ZX Printer

The ZX Printer, launched in November 1981 at a price of £49.95, was Sinclair's typically non-standard answer to the prayers of ZX81 (and, later, Spectrum) owners who wanted a printer for their computer. In those days, a good-quality printer could cost upwards of £250 or more - in the ZX81's case, this would have been several times the cost of the computer itself. Although it was possible to connect a parallel-port printer to the ZX81 or Spectrum via third-party interfaces (or Sinclair's own Interface 1, in the case of the Spectrum), there was clearly a market for a budget alternative. As such, the ZX Printer was a popular product and sold tens of thousands of units.

The design of the ZX Printer was heavily influenced by similar devices available at the time in the United States. It was never intended for word processing purposes, instead being aimed at users who wanted to obtain program listings for reference purposes. The printer used black paper coated with aluminium and printed 32 characters to a line. Two styli were mounted on a belt which moved across the paper. An electric charge was passed through the styli, burning away the aluminium coating to reveal the black paper underneath in the shape of the appropriate character. This ingenious approach gave clear if slightly ragged results, but unfortunately the machine itself was not very robust - the print quality rapidly deteriorated with use. For that reason it is uncommon today to find a well-functioning ZX Printer.


The Microdrive for the ZX Spectrum is, as unusual with Sinclair used, relatively. Differently than other manufacturers Sinclair set on continuous cartridges instead of on disks, which quite low-priced, but an isolated solution was. The procurement of suitable continuous cartridges was already at that time rather with difficulty, today gets one it as well as no more (on the other hand are directly easy 3"-Disketten to keep...).

However, the Microdrive fits very well the Spectrum. It is very small (50 x 90 x 86 mm) and co-ordinated from the Design perfectly with the computer. The drive assembly cannot be attached however directly at the Speccy, but one needs still the interface 1 (additionally for the Microdrive connection also still another RS232-Schnittstelle and a network connection contains).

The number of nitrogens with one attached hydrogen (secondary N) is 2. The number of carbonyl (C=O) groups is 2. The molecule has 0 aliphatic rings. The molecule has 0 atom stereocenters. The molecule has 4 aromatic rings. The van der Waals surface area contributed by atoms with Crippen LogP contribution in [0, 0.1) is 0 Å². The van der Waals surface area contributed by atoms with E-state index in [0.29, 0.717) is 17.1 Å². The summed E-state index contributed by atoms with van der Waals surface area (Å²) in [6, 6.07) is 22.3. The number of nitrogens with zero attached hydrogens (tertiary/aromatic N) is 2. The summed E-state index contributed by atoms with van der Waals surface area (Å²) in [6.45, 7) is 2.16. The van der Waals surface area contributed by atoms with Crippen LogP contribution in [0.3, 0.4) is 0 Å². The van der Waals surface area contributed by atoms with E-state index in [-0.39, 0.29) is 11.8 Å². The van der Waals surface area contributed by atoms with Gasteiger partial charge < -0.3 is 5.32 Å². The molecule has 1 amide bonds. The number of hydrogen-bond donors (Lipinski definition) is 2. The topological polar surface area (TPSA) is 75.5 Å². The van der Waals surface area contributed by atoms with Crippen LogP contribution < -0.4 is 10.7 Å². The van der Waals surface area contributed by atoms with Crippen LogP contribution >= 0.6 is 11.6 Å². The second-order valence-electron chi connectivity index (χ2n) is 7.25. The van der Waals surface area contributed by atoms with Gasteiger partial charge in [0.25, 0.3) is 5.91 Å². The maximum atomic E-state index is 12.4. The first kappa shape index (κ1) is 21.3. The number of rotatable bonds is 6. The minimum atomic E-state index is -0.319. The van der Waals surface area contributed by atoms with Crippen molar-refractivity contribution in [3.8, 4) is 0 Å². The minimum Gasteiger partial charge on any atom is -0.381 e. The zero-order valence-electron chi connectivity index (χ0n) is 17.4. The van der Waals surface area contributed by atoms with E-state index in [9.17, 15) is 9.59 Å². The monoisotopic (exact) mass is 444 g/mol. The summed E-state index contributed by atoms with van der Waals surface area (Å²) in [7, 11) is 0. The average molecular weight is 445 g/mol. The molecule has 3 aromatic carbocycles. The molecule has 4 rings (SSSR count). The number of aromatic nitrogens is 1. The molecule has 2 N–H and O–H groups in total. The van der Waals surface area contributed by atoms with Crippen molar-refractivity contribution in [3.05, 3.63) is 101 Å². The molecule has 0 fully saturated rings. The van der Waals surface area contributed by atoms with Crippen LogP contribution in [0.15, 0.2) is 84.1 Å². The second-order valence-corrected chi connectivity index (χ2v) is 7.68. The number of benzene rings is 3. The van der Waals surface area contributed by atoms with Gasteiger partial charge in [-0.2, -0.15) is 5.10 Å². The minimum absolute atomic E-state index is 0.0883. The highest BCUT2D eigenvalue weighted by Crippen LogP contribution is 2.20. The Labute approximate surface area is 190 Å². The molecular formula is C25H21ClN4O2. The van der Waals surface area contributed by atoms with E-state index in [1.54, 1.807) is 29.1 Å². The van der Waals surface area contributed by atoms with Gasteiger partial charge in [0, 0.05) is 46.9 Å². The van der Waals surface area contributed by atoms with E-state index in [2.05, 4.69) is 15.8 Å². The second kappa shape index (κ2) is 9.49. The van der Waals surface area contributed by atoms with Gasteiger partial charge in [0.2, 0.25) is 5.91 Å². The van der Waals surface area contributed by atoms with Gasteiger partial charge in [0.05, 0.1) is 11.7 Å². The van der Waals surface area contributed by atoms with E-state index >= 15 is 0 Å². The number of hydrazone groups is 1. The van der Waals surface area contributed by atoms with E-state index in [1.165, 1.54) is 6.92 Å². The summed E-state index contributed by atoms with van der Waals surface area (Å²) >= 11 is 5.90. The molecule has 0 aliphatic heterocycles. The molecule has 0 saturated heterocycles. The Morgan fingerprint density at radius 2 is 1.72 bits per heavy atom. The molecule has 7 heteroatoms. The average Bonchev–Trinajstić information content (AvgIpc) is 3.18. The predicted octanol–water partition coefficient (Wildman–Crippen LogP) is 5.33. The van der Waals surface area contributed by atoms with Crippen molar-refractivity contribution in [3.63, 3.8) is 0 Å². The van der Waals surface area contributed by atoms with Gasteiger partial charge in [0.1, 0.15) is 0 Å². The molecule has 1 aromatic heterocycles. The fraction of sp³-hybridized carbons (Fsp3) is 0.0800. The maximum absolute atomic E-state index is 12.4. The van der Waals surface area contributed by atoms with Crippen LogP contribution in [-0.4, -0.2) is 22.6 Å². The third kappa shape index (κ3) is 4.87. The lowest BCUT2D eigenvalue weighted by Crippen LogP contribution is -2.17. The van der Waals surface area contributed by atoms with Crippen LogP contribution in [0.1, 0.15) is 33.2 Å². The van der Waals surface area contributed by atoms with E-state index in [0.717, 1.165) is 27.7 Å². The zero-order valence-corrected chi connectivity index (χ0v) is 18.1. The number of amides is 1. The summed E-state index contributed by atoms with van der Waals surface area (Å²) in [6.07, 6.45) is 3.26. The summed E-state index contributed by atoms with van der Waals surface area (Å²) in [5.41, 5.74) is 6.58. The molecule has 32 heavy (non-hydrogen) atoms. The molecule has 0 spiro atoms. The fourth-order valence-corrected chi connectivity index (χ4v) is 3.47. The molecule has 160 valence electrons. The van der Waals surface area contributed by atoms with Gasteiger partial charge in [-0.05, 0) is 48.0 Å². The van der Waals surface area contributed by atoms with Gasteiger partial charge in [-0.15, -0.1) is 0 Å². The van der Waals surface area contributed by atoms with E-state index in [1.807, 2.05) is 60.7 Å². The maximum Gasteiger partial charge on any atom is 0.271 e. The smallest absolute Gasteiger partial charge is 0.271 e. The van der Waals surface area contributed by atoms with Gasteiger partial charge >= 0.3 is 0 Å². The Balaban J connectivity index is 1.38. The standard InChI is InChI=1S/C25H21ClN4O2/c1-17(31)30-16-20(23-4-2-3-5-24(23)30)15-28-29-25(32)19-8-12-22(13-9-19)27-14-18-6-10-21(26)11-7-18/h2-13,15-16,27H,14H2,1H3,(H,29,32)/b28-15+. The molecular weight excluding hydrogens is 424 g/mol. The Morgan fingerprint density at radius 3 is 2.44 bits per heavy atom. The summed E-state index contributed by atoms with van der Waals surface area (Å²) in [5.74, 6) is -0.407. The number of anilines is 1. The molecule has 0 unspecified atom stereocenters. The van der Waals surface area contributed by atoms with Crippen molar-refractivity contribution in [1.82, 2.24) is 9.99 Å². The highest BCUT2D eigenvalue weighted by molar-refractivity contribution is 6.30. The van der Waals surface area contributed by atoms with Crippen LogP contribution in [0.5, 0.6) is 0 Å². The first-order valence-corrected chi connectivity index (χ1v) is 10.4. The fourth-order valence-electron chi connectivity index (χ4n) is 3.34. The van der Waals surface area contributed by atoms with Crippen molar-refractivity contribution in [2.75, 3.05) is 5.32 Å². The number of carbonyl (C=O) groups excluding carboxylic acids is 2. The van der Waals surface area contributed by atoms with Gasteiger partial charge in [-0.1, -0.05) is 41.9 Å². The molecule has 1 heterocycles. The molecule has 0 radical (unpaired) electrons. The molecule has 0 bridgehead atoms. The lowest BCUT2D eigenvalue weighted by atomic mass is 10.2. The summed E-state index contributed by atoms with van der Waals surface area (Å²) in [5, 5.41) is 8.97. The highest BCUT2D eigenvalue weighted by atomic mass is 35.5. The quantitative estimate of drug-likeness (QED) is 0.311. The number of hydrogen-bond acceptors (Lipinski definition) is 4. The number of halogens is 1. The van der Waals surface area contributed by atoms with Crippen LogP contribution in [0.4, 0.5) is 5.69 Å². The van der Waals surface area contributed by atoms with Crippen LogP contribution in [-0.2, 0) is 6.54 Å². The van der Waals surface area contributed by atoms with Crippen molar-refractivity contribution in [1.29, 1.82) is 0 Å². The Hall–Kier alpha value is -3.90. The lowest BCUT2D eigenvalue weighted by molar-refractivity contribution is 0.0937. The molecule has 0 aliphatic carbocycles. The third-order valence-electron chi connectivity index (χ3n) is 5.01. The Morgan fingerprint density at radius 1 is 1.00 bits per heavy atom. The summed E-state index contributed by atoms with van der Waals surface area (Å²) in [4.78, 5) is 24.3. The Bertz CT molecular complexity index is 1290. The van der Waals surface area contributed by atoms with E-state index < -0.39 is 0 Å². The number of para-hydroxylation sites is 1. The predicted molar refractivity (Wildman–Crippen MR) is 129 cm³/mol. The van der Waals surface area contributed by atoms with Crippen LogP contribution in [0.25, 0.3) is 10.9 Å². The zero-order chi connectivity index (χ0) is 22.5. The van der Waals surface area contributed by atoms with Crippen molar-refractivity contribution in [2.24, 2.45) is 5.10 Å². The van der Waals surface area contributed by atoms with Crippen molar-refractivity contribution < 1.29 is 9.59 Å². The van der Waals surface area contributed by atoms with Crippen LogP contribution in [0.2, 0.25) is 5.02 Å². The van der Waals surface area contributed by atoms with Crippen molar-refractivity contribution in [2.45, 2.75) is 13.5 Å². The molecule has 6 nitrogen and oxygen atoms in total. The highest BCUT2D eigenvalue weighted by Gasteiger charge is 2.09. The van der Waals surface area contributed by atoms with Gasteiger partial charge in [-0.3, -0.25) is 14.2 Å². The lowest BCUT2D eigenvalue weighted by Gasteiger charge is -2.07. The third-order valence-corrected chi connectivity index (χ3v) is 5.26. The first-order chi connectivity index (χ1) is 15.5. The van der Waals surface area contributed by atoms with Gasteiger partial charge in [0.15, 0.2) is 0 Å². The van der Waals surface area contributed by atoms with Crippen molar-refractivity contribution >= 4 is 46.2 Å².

Microdrive Cartridge

The cartridges for the Microdrive are like the equipment genuine Winzlinge: they are only 44 x 35 x 8 mm "largely", which corresponds to a matchbox in approximately the size. In it are contained approx. 5 meters volume, which can be rewound in 7 seconds once - from it a volume speed of approx. 71 cm/seconds results!

Before first using a Microdrive cartridge must be formatted only once, as it is usual with disks also. This is done via the instruction FORMAT "m";1;"Kassettenname" , whereby for the cartridge name a stringer may be used by up to 10 indications. Thereupon the Spectrum begins with formatting, which is also indicated by flashing the edge of screen. After approximately formatting is terminated 30 seconds, the computer announces themselves then again and indicates the names of the cartridge as well as the storage location available on it.

The storage location the available can vary by the way strongly, since when formatting illegible or recordable places are not marked as unbenutzbar. Maximally 96 KByte per volume are attainable, correspond twice to complete memory contents of the Spectrum 48K.

Here still a few other important MD OS instructions:

SAVE * "m";1;"Dateiname"
the program under the indicated file name on drive assembly stores 1.

LOAD * "m";1;"Dateiname"
VERIFY * "m";1;"Dateiname"
MERGE * "m";1;"Dateiname"
the indicated program loads 1 from drive assembly (and/or it compares with the program in the memory and/or adds the program of the drive assembly).

shows tape contents of drive assembly 1.

ERASE "m";1;"Dateiname"
the indicated program of the volume deletes.

OPEN # n;"m";1;"Dateiname "
the indicated file under the file number opens n on volume. If the file does not exist yet, it can with PRINT # n or CUNNING # n to be described, anderfalls with INPUT # n or INKEY$ # n be selected. The file is closed then finally with CLOSE # n;"m";1 .

Interface 1

This was the General purpose interface for the Spectrum, it had communications ports, and a port for the ZX MicroDrives.
The interface itself contained an 8K ROM which had all the new software to control the extra hardware, a Ferranti ULA, and a few discrete components

The new ROM also allowed the user to add their own BASIC commands the standard set by means of an error vector, which meant that a programmer could set an address of a routine which would be called if the BASIC interpreter encountered a command it didn't understand, the routine could then check to see if it knew about the mysterious command and perform an action on it.

Interface 2

This new and improved interface was Sinclair's admittance that his machine was being used for games. It effectively turned the Spectrum into a games console, with the inclusion of a ROM cartridge slot and two joystick ports.
The games cartridges were basically 16k replacement ROMS for the machine's internal one, this was done by simply grounding the !ROMCS line and mapping the new ROM into 0x0000 - 0x3fff.

This is all well and good but of course the game can't access the internal ROM routines, and so has to have it's own Interupt routines, etc.

The Interface II also had a through connector that was only big enough for the ZX Printer and was even labelled so.

©2002 ZeDeX82